When I published Letting Him Out on May 30, 2015, I suspected I had a winner. Writing the piece is what drove me to go public with Living Amongst Humans. It was a raw exposition of the arc of my autistic existence over decades, with a well-disguised metaphor that I revealed with dramatic effect. I expected people would be moved. Still, I was surprised when, in a very short period of time, many thousands read it. I reveled in comments such as, “I cried for an hour after reading this.” and, “Breathtaking piece really felt how life would be for my Autistic boy as he grows to an adult,” and even, “This is the most powerful thing I have ever read.” And then, on August 17 I read David M. Perry’s tweet: “An amazing essay on the struggle of passing.”
Passing? I was passing? That hurt. It felt like criticism, even if I didn’t understand “passing” in that context. I wasn’t trying to pass in my essay. I was trying to stay alive. So I researched passing. I read about it on Wikipedia (where else to go first?). Every word stabbed. Reading further articles written by autistic people confirmed my original reaction. Passing was not good. Passing meant the suppression of natural autistic tendencies to fit in.
Maybe I had passed most of my life, but it wasn’t intentional. It was a matter of survival. I stumbled into adulthood clueless about what it took to live on my own, with extremely limited abilities to interact with the confusing human world around me. I wasn’t aware of my autism. Nobody was. I lived alone. I spoke to no one. I occasionally picked up cues to approximate human behavior that would survive at least casual inspection. This wasn’t subterfuge. It wasn’t calculated passing. I was clawing to live.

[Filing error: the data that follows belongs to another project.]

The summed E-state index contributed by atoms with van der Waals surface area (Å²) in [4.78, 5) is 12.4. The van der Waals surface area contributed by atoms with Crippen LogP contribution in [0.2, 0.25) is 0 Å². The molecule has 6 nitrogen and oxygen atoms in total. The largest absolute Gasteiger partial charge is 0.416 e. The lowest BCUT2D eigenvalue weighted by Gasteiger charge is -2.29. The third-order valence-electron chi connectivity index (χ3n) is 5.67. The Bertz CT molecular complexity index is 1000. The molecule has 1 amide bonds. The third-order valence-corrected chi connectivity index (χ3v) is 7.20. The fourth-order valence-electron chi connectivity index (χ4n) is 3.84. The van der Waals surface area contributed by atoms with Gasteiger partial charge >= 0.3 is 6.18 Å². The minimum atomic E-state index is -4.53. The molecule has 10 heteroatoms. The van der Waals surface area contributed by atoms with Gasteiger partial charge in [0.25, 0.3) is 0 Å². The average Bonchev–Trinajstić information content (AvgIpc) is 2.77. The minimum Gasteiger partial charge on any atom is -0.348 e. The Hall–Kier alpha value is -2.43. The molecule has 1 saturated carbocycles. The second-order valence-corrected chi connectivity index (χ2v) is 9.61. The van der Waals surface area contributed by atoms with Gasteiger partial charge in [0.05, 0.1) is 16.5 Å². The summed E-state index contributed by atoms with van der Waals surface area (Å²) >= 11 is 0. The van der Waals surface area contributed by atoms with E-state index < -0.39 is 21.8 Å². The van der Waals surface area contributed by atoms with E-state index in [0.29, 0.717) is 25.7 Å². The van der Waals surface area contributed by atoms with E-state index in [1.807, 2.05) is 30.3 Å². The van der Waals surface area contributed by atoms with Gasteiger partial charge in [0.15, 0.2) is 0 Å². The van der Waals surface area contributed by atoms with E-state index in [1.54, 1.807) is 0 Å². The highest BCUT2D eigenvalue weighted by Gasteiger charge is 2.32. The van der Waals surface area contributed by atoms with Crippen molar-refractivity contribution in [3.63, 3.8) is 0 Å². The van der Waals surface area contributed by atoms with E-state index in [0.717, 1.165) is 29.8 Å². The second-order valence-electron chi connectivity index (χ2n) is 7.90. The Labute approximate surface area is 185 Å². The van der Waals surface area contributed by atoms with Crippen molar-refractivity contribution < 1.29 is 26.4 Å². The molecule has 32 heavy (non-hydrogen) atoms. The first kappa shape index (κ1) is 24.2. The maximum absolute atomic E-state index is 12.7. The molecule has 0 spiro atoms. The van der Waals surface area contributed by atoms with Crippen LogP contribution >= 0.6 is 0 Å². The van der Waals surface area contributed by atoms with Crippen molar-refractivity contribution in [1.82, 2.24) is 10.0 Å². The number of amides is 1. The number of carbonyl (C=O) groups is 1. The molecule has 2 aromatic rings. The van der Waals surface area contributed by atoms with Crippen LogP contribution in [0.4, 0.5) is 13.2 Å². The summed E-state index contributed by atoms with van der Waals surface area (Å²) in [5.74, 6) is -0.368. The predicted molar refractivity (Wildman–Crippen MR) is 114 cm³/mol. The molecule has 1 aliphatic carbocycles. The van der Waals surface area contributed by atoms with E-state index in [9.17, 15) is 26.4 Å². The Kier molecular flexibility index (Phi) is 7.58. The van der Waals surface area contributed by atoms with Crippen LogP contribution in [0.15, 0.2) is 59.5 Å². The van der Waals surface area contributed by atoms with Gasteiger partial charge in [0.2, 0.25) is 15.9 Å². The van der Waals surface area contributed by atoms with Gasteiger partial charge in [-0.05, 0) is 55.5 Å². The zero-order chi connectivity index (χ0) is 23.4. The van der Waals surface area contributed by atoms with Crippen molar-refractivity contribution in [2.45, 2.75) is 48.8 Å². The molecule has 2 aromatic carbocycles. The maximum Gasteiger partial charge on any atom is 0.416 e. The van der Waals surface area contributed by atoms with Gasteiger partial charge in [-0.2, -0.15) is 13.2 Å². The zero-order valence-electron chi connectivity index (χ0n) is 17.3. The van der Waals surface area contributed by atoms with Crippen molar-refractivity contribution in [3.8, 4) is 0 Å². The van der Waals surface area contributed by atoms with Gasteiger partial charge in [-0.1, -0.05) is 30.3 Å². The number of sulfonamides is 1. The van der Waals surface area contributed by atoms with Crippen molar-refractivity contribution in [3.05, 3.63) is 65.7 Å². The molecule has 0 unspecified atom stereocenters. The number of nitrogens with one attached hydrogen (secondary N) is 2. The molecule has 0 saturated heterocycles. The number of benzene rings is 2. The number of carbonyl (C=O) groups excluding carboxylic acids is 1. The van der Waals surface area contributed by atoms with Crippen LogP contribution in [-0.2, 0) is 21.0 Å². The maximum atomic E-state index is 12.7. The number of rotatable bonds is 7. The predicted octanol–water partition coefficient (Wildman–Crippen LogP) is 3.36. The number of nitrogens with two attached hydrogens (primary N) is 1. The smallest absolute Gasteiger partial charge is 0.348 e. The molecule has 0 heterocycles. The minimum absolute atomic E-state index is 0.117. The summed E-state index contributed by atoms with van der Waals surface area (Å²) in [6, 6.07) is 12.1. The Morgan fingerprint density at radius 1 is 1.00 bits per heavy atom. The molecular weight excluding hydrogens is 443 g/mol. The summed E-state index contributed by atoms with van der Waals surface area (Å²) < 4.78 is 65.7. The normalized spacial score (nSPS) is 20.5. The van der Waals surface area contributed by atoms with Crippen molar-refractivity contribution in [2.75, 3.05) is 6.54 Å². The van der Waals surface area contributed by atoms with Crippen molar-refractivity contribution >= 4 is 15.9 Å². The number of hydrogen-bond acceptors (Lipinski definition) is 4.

The energy I had to expend daily to maintain a shaky front drained me. After toiling in the backroom of an electronics assembly plant until ten at night to earn my rent and — sometimes — pay my other bills, I would return to my dirty apartment in Hackensack, New Jersey and collapse onto my bed, a single mattress on the floor, surrounded by piles of newspapers. In the morning, it took hours to gird myself with rehearsed actions for the upcoming day, before walking the mile and a half to work, to begin the show anew. There was no intent to pass as something I was not, because I knew not what I was: autistic. I was barely living.
After researching passing, I realized for certain people, for my generation, growing up in ignorance, existing in solitude, with no support or recognition, not even self-awareness, passing was all we had. Our patchwork lives passed and we were lucky enough to survive, in whatever way we could.
I put the subject of passing aside until this morning, when I came across a video on passing from Amythest Schaber at “Ask an Autistic” which stirred me up again. I love other videos from Amythest. I have publicly praised them in the past. Even this one was well produced and informative. But here they were saying that passing was “kind of gross” (trust me, Amythest is quite articulate). It stung once more.
I understand Amythest’s point, and that of other writers. They are a generation grown up with the knowledge of their autistic nature. They are claiming their own autistic identity. They want to be accepted for who they really are, not required to conform to human norms. Hell, I want that for myself too. When I speak to audiences, I often argue for a world constructed to be more compatible with neurodiversity.